Legalising cannabis for medicinal purposes would reduce the drug's side effects, MPs have heard, as a fresh attempt to change the law was brought before the Commons.
Labour's Paul Flynn said the "tide of world opinion" was moving towards legalising the class B substance which he described as the "oldest medicine in the world".
He acknowledged cannabis side effects exist but said there had been "no problems" that have arisen in countries which have legalised the drug for medicinal purposes.
Mr Flynn said: "If we do legalise drugs we reduce the side effects by taking the market out of the hands of the criminals and the scammers, and put it into a legal market that can be run by doctors on medical priorities."
Moving his Legalisation of Cannabis (Medicinal Purposes) via a 10-minute rule motion, the former frontbencher said he had the support of the MS Society and two Police and Crime Commissioners for the move.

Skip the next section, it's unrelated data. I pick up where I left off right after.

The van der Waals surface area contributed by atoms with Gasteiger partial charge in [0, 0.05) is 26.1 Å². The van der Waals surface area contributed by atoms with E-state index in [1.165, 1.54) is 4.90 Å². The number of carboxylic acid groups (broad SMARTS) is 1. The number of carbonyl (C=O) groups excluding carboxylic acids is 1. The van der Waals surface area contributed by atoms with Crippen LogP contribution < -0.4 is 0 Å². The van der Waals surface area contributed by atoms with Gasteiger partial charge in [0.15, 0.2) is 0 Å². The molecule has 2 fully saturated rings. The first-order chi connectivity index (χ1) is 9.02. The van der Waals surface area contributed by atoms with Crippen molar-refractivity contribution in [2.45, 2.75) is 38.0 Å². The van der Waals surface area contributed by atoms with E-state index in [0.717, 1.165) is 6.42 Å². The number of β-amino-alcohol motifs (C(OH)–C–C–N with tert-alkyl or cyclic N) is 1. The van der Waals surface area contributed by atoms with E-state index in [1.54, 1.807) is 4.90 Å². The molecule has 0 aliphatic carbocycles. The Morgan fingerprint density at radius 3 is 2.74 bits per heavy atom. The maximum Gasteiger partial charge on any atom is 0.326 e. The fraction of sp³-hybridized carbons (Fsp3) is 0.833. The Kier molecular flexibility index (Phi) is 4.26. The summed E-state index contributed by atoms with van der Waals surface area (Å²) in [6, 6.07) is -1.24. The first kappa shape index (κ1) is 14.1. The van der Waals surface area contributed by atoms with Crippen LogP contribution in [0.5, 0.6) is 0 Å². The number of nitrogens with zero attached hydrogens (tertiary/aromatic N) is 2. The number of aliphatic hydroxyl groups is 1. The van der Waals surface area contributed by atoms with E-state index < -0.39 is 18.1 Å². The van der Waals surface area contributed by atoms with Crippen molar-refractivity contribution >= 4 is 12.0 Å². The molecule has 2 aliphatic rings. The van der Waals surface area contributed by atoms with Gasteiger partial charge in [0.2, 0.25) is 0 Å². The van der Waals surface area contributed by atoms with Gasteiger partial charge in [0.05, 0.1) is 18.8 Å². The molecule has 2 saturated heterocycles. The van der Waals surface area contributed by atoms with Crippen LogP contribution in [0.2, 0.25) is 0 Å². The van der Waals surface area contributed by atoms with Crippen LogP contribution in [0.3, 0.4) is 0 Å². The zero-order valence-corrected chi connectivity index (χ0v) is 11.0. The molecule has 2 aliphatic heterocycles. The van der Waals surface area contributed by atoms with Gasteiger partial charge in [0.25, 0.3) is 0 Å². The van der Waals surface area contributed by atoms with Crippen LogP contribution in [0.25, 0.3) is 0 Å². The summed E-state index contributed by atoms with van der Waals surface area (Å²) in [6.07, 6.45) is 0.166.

Mr Flynn said: "It's time for us, I believe, to lead public opinion rather than follow it.
"I believe it would be an act of compassion and courage for us today to pass this Bill and allow the change - and it's a very minor change - moving the cannabis from schedule one to schedule two, because at the moment the law says that cannabis has no beneficial effects and we all know it does."
The Newport West MP dubbed the legislation the "Elizabeth Brice Bill" after the multiple sclerosis (MS) sufferer who campaigned as Clare Hodges for the legalisation of medicinal cannabis before her death in 2011.
He was given permission to bring in his Bill and he asked for it to be given a second reading on February 23.
It is unlikely to become law in its current form without Government support or sufficient parliamentary time.